Hans-Peter Kaul

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Hans-Peter Kaul
2nd Vice-President of the International Criminal Court
In office
Preceded by René Blattmann
Succeeded by Cuno Tarfusser
Judge of the International Criminal Court
In office
11 March 2003 – 11 March 2014
Personal details
Born (1943-07-25)25 July 1943
Glashütte, Germany
Died 21 July 2014(2014-07-21) (aged 70)
Nationality German
Alma mater Heidelberg University
Profession Lawyer

Hans-Peter Kaul (25 July 1943 – 21 July 2014) was a German international law scholar and former diplomat and international judge. From 11 March 2003 until 1 July 2014, he served as Judge at the International Criminal Court in The Hague. At the ICC, Judge Kaul was President of the Pre-Trial Division from 2004 until March 2009 and again in 2014, and he was the Court's Vice-President from 2009 to 2012. In 2014, he resigned from the ICC for health reasons but his condition became worse and he died on 21 July 2014.

Early life and education[edit]

Kaul was born on 25 July 1943 in Glashütte, Saxony.[1] He spent part of his childhood in Glashütte and Zwickau, Saxony, in East-Germany, then Soviet occupation zone. In 1952, he fled with his parents to West-Germany.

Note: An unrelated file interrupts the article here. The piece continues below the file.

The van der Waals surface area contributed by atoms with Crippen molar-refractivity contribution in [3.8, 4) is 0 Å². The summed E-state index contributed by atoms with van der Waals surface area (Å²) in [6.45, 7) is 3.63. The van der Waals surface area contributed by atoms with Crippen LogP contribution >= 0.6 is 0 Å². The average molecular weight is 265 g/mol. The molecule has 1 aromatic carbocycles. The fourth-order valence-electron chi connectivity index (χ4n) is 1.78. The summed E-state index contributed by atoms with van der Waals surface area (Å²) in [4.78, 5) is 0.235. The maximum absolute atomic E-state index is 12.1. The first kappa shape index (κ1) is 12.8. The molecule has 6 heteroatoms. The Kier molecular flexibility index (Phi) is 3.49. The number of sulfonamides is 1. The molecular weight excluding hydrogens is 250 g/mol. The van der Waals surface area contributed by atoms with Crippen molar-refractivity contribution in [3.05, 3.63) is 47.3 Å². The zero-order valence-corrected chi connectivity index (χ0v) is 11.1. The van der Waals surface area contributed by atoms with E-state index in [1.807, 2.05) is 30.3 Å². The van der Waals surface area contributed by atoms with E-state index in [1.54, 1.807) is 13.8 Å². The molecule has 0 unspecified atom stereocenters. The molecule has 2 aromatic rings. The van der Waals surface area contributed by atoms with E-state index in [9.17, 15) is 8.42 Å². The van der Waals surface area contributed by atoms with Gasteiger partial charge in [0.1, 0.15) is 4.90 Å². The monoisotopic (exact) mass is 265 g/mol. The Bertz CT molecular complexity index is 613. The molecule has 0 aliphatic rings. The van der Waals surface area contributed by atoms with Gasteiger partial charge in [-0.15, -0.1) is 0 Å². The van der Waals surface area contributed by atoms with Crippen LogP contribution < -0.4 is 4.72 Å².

After his military duty from 1963 to 1967, reaching the rank of captain, he studied law at Heidelberg University, where he completed his First State Examination in 1971. He then attended the École Nationale d'Administration in Paris from 1972 to 1973. He passed his Second State Examination in Law (equivalent to admission to the bar) in Heidelberg in 1975.

Kaul joined the Max Planck Institute for Comparative Public Law and International Law at Heidelberg from 1973 to 1975, as a research assistant to Prof. Dr. Hermann Mosler (who later was from 1976 to 1985 Judge at the International Court of Justice in The Hague). In 1974, Kaul attended the Academy of International Law in The Hague.


In 1975, Kaul entered the German diplomatic service.[1] He served as Consul and Press Attaché at the German Embassy to Norway from 1977 to 1980. From 1980 to 1984, he worked for the Division for UN Affairs (Security Council, General Assembly) at the Federal Foreign Office in Bonn, Germany. He was sent then to Tel Aviv, Israel, where he served as Press Counsellor and Spokesman at the German Embassy from 1984 to 1986. Between 1986 and 1990, he served as Political Counsellor at the German Embassy to the United States, Washington. In 1990, back in Bonn, he was appointed Deputy Head of the Division for Near Eastern Affairs at the Federal Foreign Office. In 1993, he returned to the United States as First Counsellor for the Permanent Mission of the Federal Republic of Germany to the United Nations, New York, during Germany’s non-permanent membership in the Security Council (1995/1996). From 1996 until 2002, he served as Head of the Division for International Law of the Federal Foreign Office in Bonn.